January 1, 2024

5 Ways to Set and Reach Your Financial Goals 

Hey! I'm Alana

Number nerd, Xero expert, detail-driven, soy matcha fanatic. I'm also the founder and lead bookkeeper at Honeybooks. My mission? To help NZ small business owners to have more confidence and clarity in their bookkeeping so they can increase profit and decrease stress.

You want clarity over your numbers and to be empowered to make better decisions towards growth in your business. Why? Because you’re a savvy entrepreneur who wants more out of your business than for it to just, tick along… Step out of your comfort zone and get a real handle on your financial situation. In this article, we’ll guide you through setting and reaching your financial goals – and what better time to start than the new year!

Honeybooks bookkeepers help NZ businesses to set and achieve financial goals.

What exactly are financial goals

Financial goals are specific objectives (short or long-term) related to your income, profit, expenses, savings, margins and other key metrics. You can set financial goals for a period of 3 months, 6 months, and 12 months. At a minimum, you should ideally be setting them yearly.

Why is financial goal setting important 

Financial goals give you direction, a plan and objectives to work towards. Without them, it’s like steering off the path and driving in circles, without ever getting to a destination. This leads to a lack of profits to reinvest back into your business, or enough funds to cover your expenses – ouch!

A financial plan helps to ground you to see the bigger picture of where your business is currently at, where it’s going and helps you to make smart decisions towards profitability. It guides you with budget setting, forecasting and how to prioritise your spending to get the best ROI.

How to set financial goals

1.      Review your current situation

The first thing to do before jumping straight into is to get clear on your current situation. This provides you with a base reference of what can be improved and what you’d like to aim for. Start by looking at your previous year’s financial goals – ask yourself these questions and why they resulted in those outcomes.

  • What did you achieve last year?
  • Which of your goals were reasonable and which need to be adjusted?
  • Did you reach your financial targets?
  • What was your revenue? (the income received for your business)
  • What were your expenses? (costs to operate your business)
  • What did you profit (revenue minus expenses)

You’ll be able to answer some of these questions if you’re aware of your current financial data, which you can retrieve from Xero or other accounting software. Xero’s Profit and Loss report can demonstrate your revenue, expenses, and gross profit over a set period. Our recent blog provides a lot of valuable tips on this, check it out here –  How to use Xero’s Profit and Loss report to make smart business decisions and more profit.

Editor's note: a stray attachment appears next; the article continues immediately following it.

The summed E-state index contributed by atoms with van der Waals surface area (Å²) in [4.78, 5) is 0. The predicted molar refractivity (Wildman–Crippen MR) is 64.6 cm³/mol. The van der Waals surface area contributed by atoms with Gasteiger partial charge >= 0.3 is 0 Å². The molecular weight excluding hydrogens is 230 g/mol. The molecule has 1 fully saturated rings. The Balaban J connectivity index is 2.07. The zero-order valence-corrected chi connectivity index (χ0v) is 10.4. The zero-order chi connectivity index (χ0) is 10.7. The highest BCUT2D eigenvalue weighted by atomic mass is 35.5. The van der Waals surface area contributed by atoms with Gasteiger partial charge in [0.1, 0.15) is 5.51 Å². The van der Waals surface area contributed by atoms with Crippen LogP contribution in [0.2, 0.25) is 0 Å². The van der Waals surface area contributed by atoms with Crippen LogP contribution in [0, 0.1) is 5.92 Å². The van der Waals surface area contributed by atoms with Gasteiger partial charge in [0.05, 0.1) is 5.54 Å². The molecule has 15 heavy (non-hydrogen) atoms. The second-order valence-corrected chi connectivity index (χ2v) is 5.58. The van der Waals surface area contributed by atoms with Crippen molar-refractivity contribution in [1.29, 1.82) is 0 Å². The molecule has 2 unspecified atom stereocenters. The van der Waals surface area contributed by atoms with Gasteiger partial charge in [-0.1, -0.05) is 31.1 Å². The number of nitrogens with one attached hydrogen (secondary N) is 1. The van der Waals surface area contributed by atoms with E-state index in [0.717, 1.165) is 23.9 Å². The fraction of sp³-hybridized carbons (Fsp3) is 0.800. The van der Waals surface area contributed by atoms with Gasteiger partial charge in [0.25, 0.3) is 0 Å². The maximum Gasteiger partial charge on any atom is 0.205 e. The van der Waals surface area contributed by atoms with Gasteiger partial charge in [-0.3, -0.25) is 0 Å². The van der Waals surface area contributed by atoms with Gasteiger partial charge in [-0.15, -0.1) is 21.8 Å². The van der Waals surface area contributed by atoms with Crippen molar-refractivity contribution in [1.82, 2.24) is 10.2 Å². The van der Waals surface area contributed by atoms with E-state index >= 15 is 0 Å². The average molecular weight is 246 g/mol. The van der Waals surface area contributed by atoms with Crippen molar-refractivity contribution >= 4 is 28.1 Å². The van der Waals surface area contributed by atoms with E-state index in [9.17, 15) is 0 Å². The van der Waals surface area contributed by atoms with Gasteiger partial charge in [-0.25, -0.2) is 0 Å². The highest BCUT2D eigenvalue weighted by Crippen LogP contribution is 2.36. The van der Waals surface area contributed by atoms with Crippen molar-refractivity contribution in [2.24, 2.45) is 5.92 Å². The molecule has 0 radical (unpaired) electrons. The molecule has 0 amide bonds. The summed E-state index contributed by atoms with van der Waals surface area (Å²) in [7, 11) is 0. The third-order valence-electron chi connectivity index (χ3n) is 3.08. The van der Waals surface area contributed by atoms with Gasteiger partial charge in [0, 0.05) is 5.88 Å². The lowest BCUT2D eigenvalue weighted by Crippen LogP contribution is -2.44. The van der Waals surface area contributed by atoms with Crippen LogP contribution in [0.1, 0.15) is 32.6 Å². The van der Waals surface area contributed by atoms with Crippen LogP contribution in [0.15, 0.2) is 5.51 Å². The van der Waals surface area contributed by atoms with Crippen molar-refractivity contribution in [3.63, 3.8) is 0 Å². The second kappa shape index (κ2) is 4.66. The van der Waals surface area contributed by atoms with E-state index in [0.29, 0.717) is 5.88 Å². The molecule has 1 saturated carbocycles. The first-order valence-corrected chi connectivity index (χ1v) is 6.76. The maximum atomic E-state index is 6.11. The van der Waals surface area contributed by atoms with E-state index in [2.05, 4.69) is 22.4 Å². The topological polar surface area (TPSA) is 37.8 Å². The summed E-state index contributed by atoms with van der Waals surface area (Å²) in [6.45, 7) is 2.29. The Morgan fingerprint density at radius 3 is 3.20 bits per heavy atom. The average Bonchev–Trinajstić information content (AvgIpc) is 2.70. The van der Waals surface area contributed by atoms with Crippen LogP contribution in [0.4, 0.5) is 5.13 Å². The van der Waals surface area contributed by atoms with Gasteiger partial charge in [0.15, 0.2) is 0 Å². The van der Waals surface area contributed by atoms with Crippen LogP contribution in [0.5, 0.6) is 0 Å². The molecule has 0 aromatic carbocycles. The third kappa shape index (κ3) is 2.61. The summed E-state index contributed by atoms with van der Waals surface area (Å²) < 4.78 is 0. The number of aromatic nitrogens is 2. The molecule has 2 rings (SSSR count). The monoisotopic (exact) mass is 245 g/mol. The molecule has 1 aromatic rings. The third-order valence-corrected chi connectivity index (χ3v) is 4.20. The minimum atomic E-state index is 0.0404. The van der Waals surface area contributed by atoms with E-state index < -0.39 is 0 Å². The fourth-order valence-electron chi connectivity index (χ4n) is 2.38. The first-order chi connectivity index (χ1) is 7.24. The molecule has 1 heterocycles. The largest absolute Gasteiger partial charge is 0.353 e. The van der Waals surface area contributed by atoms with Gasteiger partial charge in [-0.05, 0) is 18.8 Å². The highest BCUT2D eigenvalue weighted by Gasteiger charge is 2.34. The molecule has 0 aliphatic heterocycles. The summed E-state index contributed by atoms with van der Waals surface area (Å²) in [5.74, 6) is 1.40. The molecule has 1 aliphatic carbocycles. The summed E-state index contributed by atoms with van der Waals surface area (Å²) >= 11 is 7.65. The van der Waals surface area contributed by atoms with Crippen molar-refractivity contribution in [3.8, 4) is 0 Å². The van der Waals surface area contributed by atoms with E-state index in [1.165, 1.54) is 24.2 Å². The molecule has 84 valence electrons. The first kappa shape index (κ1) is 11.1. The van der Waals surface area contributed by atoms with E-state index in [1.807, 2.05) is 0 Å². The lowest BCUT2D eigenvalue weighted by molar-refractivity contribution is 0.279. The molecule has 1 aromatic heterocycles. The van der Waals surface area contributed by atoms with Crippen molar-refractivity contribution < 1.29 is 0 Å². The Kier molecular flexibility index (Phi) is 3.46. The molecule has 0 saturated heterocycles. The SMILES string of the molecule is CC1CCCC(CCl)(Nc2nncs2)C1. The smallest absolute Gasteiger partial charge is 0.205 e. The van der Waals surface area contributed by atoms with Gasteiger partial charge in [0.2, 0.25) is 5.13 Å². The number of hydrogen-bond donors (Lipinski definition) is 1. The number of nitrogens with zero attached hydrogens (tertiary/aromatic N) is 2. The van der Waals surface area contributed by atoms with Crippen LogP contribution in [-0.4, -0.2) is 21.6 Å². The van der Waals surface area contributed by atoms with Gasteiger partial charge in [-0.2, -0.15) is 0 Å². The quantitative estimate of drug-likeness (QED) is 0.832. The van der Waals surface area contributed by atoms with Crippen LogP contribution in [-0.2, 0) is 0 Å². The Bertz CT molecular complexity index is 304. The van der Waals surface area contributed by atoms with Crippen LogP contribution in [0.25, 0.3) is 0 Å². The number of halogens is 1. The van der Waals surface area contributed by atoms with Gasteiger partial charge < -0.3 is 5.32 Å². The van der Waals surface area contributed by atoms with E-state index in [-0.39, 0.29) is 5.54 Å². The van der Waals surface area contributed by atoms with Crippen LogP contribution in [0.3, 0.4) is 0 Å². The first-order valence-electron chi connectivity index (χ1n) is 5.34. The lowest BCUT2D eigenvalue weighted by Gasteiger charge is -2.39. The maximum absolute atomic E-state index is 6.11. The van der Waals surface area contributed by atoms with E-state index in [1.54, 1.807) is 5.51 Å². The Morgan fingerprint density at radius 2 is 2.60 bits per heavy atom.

2.      New year, new goals

Now that you’re aware of what you’re working with and learned some of the pitfalls from your previous year, it’s time to start fresh with some new goals.

Outline what each of your financial goals for both short-term and long-term are. For each goal over specific time frames, figure out what you want to achieve and the action steps required to meet each of these goals.

For example:

  • Create a new offer for X target customers over X months to increase revenue by X.
  • Save $X each month by cutting back on X expenses.
  • Reinvest $X towards marketing to increase monthly revenue by X

3.      Think SMART

Your goals are best made SMART (aka Specific, Measurable, Achievable, Relevant and Time-based). SMART goals give you parameters, hold you accountable and help you to avoid over-idealistic or vague goals that aren’t realistic to attain.

So, let’s break them down further:


Get specific with what you want to achieve with your goals, including numbers, timeframes and action points.


By making them measurable, you can assess how you’re tracking and adjust if you need to.


You want to make your goals a challenge but realistic. For example, if your business made $30K in revenue in the previous year, having a goal to increase to $1 million is far-fetched based on your previous company performance.


Your goals need to apply to your business and remain in proportion to the size, industry and capabilities of your company.


Give your goals a time frame (monthly, quarterly, yearly) so you can hold yourself accountable for when this goal needs to be achieved.